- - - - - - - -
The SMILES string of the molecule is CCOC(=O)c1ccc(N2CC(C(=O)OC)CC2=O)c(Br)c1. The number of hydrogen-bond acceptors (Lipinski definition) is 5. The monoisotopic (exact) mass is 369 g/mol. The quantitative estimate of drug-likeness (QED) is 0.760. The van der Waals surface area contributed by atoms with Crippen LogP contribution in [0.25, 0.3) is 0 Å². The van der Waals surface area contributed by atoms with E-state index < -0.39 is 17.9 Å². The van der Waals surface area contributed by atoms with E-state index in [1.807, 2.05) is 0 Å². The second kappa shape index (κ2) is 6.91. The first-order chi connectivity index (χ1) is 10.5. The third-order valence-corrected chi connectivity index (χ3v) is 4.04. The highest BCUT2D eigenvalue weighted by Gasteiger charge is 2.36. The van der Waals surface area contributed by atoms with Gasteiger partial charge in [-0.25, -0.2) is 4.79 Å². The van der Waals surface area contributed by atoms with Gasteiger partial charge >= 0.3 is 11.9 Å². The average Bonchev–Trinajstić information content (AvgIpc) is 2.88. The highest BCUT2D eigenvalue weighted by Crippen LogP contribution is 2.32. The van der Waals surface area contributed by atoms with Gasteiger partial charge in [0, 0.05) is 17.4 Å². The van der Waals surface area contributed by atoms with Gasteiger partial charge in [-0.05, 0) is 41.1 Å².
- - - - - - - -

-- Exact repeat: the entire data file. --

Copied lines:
The SMILES string of the molecule is CCOC(=O)c1ccc(N2CC(C(=O)OC)CC2=O)c(Br)c1. The number of hydrogen-bond acceptors (Lipinski definition) is 5. The monoisotopic (exact) mass is 369 g/mol. The quantitative estimate of drug-likeness (QED) is 0.760. The van der Waals surface area contributed by atoms with Crippen LogP contribution in [0.25, 0.3) is 0 Å². The van der Waals surface area contributed by atoms with E-state index < -0.39 is 17.9 Å². The van der Waals surface area contributed by atoms with E-state index in [1.807, 2.05) is 0 Å². The second kappa shape index (κ2) is 6.91. The first-order chi connectivity index (χ1) is 10.5. The third-order valence-corrected chi connectivity index (χ3v) is 4.04. The highest BCUT2D eigenvalue weighted by Gasteiger charge is 2.36. The van der Waals surface area contributed by atoms with Gasteiger partial charge in [-0.25, -0.2) is 4.79 Å². The van der Waals surface area contributed by atoms with Gasteiger partial charge >= 0.3 is 11.9 Å². The average Bonchev–Trinajstić information content (AvgIpc) is 2.88. The highest BCUT2D eigenvalue weighted by Crippen LogP contribution is 2.32. The van der Waals surface area contributed by atoms with Gasteiger partial charge in [0, 0.05) is 17.4 Å². The van der Waals surface area contributed by atoms with Gasteiger partial charge in [-0.05, 0) is 41.1 Å².